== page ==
The nice thing about a fiscal note is that all sides consider it at least a good-faith estimate, free of industry or partisan spin. But Georgia legislators often don’t have a nonpartisan official estimate of what their votes will mean for the state’s finances.
Georgia will have about $27.5 billion to spend in the year that begins in July. The new governor is making proposed teacher raises a centerpiece. Democrats are pressing to spend on a Medicaid expansion.
With a new website that shows Atlanta’s spending down to the checkbook level, city leaders are hoping for many things, including to head off the many folks writing in to ask questions about city spending.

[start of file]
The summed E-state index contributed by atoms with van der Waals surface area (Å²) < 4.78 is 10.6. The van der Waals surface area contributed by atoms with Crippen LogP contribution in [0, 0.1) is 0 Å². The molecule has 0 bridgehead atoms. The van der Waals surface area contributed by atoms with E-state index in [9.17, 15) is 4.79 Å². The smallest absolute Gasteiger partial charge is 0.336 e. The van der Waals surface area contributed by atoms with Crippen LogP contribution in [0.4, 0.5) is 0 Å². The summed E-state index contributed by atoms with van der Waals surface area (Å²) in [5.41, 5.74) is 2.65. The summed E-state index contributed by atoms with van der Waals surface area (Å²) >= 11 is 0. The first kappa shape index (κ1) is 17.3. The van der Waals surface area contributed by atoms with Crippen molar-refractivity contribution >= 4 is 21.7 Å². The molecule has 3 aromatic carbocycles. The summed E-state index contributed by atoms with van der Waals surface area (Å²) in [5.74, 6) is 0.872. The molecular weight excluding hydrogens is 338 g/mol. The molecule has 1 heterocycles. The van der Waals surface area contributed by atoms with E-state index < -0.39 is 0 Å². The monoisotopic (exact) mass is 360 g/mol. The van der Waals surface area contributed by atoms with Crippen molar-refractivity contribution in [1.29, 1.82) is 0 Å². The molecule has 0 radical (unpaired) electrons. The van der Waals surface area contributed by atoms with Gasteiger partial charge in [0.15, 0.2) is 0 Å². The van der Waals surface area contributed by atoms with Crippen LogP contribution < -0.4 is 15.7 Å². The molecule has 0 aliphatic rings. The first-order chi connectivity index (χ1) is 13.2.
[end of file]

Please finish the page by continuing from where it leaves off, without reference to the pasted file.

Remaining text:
A state that’s been reluctant to bankroll buses and the train in its biggest metro has announced a major mass transit spend by Georgia standards — $100 million. That’ll be a substantial downpayment on rapid bus service along Ga. 400.